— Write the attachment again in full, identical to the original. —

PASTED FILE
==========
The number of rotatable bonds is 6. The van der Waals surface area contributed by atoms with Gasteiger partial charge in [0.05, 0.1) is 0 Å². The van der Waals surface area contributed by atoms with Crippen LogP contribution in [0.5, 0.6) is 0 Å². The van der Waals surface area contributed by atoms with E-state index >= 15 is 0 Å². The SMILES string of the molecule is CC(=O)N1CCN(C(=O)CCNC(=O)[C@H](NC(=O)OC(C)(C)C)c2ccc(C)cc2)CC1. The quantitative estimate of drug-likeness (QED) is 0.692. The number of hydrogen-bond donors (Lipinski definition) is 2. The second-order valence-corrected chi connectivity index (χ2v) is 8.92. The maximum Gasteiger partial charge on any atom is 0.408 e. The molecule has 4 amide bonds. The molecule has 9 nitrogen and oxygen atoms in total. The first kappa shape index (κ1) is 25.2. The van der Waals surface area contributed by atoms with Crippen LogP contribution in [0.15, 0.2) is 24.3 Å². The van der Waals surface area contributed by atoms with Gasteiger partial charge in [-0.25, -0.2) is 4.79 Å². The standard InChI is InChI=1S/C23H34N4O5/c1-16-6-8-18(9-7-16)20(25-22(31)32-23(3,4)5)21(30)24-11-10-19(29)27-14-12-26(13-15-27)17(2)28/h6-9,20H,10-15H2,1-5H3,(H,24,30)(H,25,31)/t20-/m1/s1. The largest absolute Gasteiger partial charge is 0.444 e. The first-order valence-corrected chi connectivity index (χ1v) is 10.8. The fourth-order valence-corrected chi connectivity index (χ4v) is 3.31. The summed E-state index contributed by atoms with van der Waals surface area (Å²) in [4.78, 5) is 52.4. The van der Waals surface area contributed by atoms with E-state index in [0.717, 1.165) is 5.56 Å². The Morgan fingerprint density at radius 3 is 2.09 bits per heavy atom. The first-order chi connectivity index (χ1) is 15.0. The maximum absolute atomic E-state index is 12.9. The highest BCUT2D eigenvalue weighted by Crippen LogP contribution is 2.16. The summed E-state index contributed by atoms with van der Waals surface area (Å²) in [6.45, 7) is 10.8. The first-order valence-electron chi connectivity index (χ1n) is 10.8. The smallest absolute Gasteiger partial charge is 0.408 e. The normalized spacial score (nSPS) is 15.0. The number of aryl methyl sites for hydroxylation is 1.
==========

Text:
The number of rotatable bonds is 6. The van der Waals surface area contributed by atoms with Gasteiger partial charge in [0.05, 0.1) is 0 Å². The van der Waals surface area contributed by atoms with Crippen LogP contribution in [0.5, 0.6) is 0 Å². The van der Waals surface area contributed by atoms with E-state index >= 15 is 0 Å². The SMILES string of the molecule is CC(=O)N1CCN(C(=O)CCNC(=O)[C@H](NC(=O)OC(C)(C)C)c2ccc(C)cc2)CC1. The quantitative estimate of drug-likeness (QED) is 0.692. The number of hydrogen-bond donors (Lipinski definition) is 2. The second-order valence-corrected chi connectivity index (χ2v) is 8.92. The maximum Gasteiger partial charge on any atom is 0.408 e. The molecule has 4 amide bonds. The molecule has 9 nitrogen and oxygen atoms in total. The first kappa shape index (κ1) is 25.2. The van der Waals surface area contributed by atoms with Crippen LogP contribution in [0.15, 0.2) is 24.3 Å². The van der Waals surface area contributed by atoms with Gasteiger partial charge in [-0.25, -0.2) is 4.79 Å². The standard InChI is InChI=1S/C23H34N4O5/c1-16-6-8-18(9-7-16)20(25-22(31)32-23(3,4)5)21(30)24-11-10-19(29)27-14-12-26(13-15-27)17(2)28/h6-9,20H,10-15H2,1-5H3,(H,24,30)(H,25,31)/t20-/m1/s1. The largest absolute Gasteiger partial charge is 0.444 e. The first-order valence-corrected chi connectivity index (χ1v) is 10.8. The fourth-order valence-corrected chi connectivity index (χ4v) is 3.31. The summed E-state index contributed by atoms with van der Waals surface area (Å²) in [4.78, 5) is 52.4. The van der Waals surface area contributed by atoms with E-state index in [0.717, 1.165) is 5.56 Å². The Morgan fingerprint density at radius 3 is 2.09 bits per heavy atom. The first-order chi connectivity index (χ1) is 15.0. The maximum absolute atomic E-state index is 12.9. The highest BCUT2D eigenvalue weighted by Crippen LogP contribution is 2.16. The summed E-state index contributed by atoms with van der Waals surface area (Å²) in [6.45, 7) is 10.8. The first-order valence-electron chi connectivity index (χ1n) is 10.8. The smallest absolute Gasteiger partial charge is 0.408 e. The normalized spacial score (nSPS) is 15.0. The number of aryl methyl sites for hydroxylation is 1.